What happens when the sole protagonist in a zombie story dies? They spend so much time gathering supplies, clearing safe areas, and forging new paths through the post-apocalyptic wasteland only to die alone. Who picks up those pieces?
One of the hooks of Zombi is that it answers this question. When you die in Ubisoft's first-person survival action game, your character is dead forever. You then begin anew with a fresh face and a mostly empty inventory. Yet the progress your last character made isn't erased--any paths opened or objectives completed are permanent--but you will have to make do without the old hero's supplies. Unless, of course, you can recover all that sweet loot from the corpse. Small problem: You might have to fight your zombified former self to get your stuff back.
When it was originally released in 2012 as ZombiU, the game was a showcase for the Wii U's GamePad. Tasks like inputting numbers on keypads, picking locks, scanning the environment, and even aiming weapons with a scope, all took place on Nintendo's tablet-like controller, often requiring you to physically raise and move the controller to look at your surroundings. Now that Zombi has dropped the U from its name and made the jump to other consoles, it has a more traditional control scheme. Zombi still has some unique things going for it, but it has also lost a bit of charm in the transition.
At a glance, there might not be much special about Zombi. It's a first-person game in which you shoot zombies with guns, and while this isn't a new concept, Zombi has a few twists that make it feel distinct. The post-apocalyptic London setting, for instance, adds a bit of British flair that you seldom find in modern zombie games, and the dark, quiet atmosphere does a better job of making you feel alone than many other pieces of zombie fiction. Sure, you'll run into a few other humans here and there (several of whom are appropriately unhinged), but most of your time will be spent by yourself, fighting for survival.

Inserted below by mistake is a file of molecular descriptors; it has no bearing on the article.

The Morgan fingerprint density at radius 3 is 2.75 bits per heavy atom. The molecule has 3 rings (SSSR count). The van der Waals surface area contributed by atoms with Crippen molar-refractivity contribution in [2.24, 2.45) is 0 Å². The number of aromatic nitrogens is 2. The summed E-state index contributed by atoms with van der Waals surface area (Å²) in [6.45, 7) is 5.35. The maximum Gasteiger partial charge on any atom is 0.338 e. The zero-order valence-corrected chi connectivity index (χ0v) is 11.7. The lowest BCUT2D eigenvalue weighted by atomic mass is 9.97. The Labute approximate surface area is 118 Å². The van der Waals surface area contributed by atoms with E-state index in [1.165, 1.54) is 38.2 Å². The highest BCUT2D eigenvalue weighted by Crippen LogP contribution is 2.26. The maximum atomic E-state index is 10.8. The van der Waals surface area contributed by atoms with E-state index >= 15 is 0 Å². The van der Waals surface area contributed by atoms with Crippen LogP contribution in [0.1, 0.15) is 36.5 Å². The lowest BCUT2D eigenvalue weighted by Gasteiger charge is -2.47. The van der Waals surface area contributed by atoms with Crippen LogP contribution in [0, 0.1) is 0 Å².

Acting along is useful when trying to sneak around--an important element of survival. Why waste precious shotgun shells on a cluster of zombies when you can instead distract them with a flare? Fighting your way from one location to the next doesn't require fast reflexes; it requires being smart and often methodical.
You fire your fair share of bullets, but you also make good use of a cricket bat, which, luckily, never breaks. You hold one button to wind up and press another button to swing, leaving no room for real finesse. Aim for the undead. That's pretty much it. There's a catch: the animation of the swing is very deliberate and cannot be canceled (you could compare the weapon swings to those in games like Dark Souls or Monster Hunter in this respect. Animation takes priority over your desire to swing quickly). If you swing too early or too late, you might pay for it in an attack that takes away a solid chunk of your health bar.
Unfortunately, Zombi's roots as a Wii U launch title include some rough edges, and little work was done in this version to smooth them out.